NEW YORK - Investors nudged the stock market to all-time highs Wednesday despite a handful of disappointing economic reports.

Google's stock topped $900 for the first time after the company announced several upgrades to its Android software for smartphones, and Macy's rose after beating Wall Street's profit estimates. Apple fell, holding back the Nasdaq composite index.

The market got off to a weak start, then turned higher in late morning trading. Investors shrugged off a slowdown in manufacturing last month. More signs of slack in the U.S. economy, the thinking goes, means the Federal Reserve will keep pumping money into financial markets.

The Dow Jones industrial average rose 60.44 points to close at 15,275.69, an increase of 0.4 percent.

The Standard & Poor's 500 index gained 8.44 points to 1,658.78, up 0.5 percent. Both closed at all-time highs.

Google gained 3 percent as the online search company unveiled a music streaming service and upgraded features for Google Maps. Google rose $28.79 to $915.89, a gain of 3 percent. It's up 50 percent over the past year.

In other trading, the Nasdaq composite rose 9.01 points to 3,471.62, a gain of 0.3 percent.

Apple's stock took a sudden turn lower after reports said that a hedge fund run by the billionaire David Tepper slashed its holdings in the tech company. Apple lost $15.01 to $425.85, a 3 percent drop.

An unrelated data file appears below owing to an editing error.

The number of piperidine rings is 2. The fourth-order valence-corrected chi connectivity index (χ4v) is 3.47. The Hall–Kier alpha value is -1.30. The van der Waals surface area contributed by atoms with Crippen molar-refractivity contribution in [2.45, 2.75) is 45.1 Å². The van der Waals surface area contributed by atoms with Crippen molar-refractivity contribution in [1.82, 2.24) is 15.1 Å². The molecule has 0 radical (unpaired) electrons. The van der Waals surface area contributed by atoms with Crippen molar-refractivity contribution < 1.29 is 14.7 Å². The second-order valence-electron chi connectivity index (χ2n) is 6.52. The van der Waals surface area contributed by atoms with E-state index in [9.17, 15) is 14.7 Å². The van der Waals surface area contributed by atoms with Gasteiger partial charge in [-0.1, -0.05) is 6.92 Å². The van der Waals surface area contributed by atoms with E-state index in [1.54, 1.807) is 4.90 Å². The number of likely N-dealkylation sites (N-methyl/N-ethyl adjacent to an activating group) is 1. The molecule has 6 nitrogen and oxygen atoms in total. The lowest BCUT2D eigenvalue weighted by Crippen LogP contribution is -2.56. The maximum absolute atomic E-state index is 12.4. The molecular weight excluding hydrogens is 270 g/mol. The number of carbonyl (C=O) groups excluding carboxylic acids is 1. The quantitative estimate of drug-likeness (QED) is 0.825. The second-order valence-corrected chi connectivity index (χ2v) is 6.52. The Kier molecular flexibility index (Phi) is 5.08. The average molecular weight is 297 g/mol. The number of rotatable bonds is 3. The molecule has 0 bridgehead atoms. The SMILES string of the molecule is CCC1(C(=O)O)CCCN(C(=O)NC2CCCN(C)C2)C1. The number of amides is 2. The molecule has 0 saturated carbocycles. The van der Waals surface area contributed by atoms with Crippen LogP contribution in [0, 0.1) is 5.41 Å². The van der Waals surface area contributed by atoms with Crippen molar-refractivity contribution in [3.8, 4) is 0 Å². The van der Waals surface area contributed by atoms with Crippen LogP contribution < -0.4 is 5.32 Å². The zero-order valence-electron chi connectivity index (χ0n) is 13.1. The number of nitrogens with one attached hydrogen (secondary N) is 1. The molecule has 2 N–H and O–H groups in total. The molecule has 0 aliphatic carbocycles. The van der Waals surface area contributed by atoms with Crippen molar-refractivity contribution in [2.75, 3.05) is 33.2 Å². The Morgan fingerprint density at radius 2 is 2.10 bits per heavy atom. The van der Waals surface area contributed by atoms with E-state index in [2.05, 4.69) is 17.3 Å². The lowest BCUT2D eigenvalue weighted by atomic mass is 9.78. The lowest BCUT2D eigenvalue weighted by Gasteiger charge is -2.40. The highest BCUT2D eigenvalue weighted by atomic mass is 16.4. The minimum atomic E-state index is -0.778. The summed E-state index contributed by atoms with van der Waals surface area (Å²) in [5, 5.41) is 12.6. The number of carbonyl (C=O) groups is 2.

Strong corporate profits have supported the market's rally this year. Quarterly earnings reached a record in the first quarter, according to S&P Capital IQ, rising 5 percent from the year before. Telecommunication companies have led the way. The S&P is up 16 percent so far in 2013.

Among companies reporting earnings Wednesday, Macy's said its profit increased 20 percent. The department-store chain also raised its quarterly dividend by a nickel to 25 cents and announced plans to buy an additional $1.5 billion of its own stock. Macy's gained 2 percent, or $1.18, to $48.57

Among other big moves, Deere & Co. fell 4 percent. The company, which makes farm and construction equipment, reported earnings that beat analysts' expectations but also warned that cool spring temperatures and tepid demand for its products will slow down its sales this year. Deere's stock lost $4.13 to $89.64.

Computer Sciences dropped 10 percent, the biggest loss in the S&P 500. The information technology company turned in much weaker revenue than analysts had expected. Sales of the company's services to businesses and local governments slumped. Computer Sciences lost $4.78 to $44.71.